For though we walk in the flesh, we do not war according to the flesh for the weapons of our warfare are not of the flesh, but mighty before God to the casting down of strongholds, casting down imaginations, and every high thing that is exalted against the knowledge of God, and bringing every thought into captivity to the obedience of Christ; and being in readiness to avenge all disobedience, when your obedience shall be made full (II Cor. 10:3-6).

Captive Thoughts” is dedicated to bringing every thought captive to Christ through the study of the Westminster Confession of Faith and Catechisms, with primary focus on the Westminster Shorter Catechism. This effort is a compilation of several years of catechetical study conducted at Westminster Orthodox Presbyterian Church, Westminster, California, by its Christian Education Committee and the author of this site.

Monday, August 28, 2017

Westminster Shorter Catechism Q74

Before we commence our study of WSC Q74, quickly answer this question: What is the summary of the Law of God? Hopefully you won’t need help with this answer, but if you do, check Matt. 22:7-40. Now, in light of that summary, what does the eighth commandment really deal with? Answer: How we are to love both God and others.
Descriptions of love can be abstract and subjective. What does “love my neighbor” really look like in terms of inward attitude and outward actions? Now, let’s turn our attention to the question under consideration: “The eighth commandment requires the lawful procuring and furthering the wealth and outward estate of ourselves and others.” We have no problem understanding our affections in advancing the financial wellbeing of family and ourselves. But, when it comes to loving others by seeking their financial wellbeing, even over our own—herein lays the significance of our Lord’s summary his Law Word. Love towards God and others cannot be defined on our terms. Love is “keeping the Law” (John 14:15), with a grateful and glad heart. Love is not just a “Hallmark Card” sentiment or “happy thought” (James 2:15-16). Rather, it is a verb demonstrated in measurable actions toward others, active in seeking after the material advance and wellbeing of others so that they too might enjoy the benefits of this life and the infinite blessings of our God.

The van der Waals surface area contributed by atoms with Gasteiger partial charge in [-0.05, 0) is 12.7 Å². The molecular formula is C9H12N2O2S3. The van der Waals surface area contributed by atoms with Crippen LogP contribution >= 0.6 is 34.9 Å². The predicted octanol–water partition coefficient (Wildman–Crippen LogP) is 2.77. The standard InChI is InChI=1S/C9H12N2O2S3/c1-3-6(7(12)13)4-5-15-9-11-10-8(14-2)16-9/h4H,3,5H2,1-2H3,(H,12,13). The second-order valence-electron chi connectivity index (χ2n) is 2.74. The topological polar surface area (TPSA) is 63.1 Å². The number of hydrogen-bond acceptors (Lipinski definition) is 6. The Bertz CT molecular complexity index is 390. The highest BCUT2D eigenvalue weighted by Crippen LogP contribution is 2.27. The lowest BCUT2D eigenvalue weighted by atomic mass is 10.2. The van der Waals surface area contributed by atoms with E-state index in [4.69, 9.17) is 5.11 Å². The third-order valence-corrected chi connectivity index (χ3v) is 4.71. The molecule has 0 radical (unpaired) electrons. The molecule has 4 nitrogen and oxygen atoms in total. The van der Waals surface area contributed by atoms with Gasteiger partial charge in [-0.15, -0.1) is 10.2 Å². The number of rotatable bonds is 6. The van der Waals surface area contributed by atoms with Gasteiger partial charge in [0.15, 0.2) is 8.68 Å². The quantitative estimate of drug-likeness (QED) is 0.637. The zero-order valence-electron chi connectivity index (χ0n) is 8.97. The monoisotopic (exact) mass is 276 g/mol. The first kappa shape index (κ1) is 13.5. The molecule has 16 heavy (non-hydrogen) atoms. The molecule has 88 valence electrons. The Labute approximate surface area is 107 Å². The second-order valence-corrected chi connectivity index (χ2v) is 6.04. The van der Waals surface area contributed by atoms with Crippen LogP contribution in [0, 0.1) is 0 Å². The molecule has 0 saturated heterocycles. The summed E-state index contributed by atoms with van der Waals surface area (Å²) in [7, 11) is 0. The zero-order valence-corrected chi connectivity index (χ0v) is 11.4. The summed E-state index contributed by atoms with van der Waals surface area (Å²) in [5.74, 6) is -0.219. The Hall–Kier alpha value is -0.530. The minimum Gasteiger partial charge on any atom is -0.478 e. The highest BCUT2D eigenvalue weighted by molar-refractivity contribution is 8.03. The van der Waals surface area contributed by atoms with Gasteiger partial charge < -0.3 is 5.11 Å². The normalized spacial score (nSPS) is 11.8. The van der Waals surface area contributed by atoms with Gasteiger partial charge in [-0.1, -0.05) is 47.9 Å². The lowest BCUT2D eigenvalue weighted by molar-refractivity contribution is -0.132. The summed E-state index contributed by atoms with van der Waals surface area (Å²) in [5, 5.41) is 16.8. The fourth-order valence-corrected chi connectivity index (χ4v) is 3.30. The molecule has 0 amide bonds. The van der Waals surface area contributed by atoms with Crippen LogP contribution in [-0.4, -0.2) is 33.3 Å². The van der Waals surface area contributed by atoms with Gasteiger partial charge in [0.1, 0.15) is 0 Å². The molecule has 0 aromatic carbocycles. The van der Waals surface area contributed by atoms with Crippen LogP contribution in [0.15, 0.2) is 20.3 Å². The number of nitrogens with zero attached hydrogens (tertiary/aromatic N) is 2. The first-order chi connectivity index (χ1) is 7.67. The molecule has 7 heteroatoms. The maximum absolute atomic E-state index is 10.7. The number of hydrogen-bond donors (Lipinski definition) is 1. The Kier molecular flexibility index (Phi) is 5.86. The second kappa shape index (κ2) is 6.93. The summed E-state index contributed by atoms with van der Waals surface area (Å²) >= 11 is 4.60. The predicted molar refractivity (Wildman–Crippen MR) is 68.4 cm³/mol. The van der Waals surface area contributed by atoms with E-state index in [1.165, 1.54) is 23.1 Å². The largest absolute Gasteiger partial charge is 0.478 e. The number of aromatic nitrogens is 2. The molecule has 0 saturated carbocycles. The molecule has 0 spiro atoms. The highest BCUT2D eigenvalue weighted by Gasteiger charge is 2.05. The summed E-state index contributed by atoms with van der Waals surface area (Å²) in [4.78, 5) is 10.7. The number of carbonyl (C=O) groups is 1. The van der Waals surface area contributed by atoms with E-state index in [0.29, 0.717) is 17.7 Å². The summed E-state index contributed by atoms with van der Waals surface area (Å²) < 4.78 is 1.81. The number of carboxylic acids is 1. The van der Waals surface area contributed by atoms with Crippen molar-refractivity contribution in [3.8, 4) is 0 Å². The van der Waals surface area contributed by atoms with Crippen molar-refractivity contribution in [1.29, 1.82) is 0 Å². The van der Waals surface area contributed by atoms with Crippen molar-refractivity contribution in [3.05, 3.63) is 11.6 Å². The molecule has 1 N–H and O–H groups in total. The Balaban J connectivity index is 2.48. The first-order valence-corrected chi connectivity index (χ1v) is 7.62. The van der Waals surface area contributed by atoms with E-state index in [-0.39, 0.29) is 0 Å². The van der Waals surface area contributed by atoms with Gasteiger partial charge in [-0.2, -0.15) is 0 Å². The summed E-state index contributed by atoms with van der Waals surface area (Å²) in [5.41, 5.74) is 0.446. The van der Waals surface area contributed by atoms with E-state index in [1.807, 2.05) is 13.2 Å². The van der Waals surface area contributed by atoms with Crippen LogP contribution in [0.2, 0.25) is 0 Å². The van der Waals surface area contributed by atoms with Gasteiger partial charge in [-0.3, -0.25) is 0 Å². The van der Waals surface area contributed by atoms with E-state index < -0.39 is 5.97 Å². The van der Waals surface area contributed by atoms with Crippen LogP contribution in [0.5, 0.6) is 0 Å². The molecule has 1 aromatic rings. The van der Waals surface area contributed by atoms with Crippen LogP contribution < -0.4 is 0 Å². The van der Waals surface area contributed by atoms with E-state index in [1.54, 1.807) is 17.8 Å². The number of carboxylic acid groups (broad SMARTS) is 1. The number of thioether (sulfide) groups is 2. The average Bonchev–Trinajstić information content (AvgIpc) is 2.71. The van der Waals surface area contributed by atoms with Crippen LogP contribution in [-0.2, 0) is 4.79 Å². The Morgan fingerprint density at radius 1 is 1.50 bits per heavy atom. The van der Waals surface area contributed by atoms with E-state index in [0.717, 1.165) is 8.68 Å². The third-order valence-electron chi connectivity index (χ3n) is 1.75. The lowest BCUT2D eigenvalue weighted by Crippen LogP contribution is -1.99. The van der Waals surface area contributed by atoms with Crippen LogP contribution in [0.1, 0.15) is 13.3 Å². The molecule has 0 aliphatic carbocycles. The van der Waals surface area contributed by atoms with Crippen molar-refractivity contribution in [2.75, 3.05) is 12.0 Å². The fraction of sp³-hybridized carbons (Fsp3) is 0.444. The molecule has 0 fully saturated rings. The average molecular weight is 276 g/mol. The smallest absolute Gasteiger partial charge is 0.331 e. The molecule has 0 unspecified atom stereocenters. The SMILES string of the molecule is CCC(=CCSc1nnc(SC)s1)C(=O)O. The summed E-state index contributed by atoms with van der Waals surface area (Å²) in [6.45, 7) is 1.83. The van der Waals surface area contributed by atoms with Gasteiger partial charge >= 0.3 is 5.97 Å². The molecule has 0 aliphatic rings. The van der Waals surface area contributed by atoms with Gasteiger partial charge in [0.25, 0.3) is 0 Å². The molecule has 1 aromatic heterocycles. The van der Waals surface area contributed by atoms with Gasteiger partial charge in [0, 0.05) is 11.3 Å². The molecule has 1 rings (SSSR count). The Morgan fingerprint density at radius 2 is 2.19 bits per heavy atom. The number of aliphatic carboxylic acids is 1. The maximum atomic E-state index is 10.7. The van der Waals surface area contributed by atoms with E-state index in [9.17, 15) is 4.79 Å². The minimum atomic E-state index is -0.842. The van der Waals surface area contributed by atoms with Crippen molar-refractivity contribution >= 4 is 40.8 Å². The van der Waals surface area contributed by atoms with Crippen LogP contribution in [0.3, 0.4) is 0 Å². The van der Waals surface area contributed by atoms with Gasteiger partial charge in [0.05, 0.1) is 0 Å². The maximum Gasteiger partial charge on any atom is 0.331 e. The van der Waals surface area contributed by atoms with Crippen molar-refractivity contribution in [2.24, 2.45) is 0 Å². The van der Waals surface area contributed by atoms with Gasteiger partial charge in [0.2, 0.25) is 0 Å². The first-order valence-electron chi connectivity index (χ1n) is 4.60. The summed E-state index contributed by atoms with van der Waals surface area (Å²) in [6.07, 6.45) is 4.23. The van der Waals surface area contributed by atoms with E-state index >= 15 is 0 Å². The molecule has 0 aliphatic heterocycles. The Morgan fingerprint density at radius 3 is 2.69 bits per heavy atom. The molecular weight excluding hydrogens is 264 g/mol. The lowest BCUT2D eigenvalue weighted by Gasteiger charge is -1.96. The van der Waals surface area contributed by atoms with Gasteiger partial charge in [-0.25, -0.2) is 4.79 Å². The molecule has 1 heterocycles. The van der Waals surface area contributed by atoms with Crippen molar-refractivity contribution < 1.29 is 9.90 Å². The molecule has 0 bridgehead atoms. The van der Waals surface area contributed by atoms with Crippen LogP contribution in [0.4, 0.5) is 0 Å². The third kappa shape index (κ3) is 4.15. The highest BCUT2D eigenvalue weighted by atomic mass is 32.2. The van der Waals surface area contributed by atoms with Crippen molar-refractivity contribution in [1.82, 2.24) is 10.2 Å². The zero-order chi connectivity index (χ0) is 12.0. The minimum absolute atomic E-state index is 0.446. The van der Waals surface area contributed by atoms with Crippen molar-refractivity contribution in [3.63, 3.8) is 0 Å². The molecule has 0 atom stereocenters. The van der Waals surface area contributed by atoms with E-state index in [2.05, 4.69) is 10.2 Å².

Again, we approach our study in prayer that the Lord would instruct and enable us to both believe and do all that he has commanded, out of a pure heart of love for him and our neighbor.
WSC Q 74. What is required in the eighth commandment?
A.   The eighth commandment requireth the lawful procuring and furthering the wealth and outward estate of ourselves and others[a].
[a] Lev. 25:35; Eph. 4:28b; Phil. 2:4
Question #74 asks what the eighth commandment requires, and answers that the eighth commandment requires that we lawfully acquire and increase our own and others’ money and possessions.
Comments and considerations:
We ended the previous lesson with this comment: The eighth commandment is quite clear. To use a modern phrase, “What part of Thou shalt not steal do we not understand?” Well, looking around our society these days, apparently quite a lot!
The eighth commandment is quite clear, and yet men employ a seemingly endless array of methods and means to take what is not theirs to begin with! If we were to examine all the devices used to rob others of property, reputation, and wealth, well... there would be no end to the stories that could be told. To that, every novelist and screenwriter would heartily say “Amen, and thank you for providing me a wealth of material for drama and intrigue!” No, the problem is not that we don’t understand God’s commandments. The problem is in our “want of conformity unto and transgression of the law of God” (Rom. 7:14-15 and WSC Q14).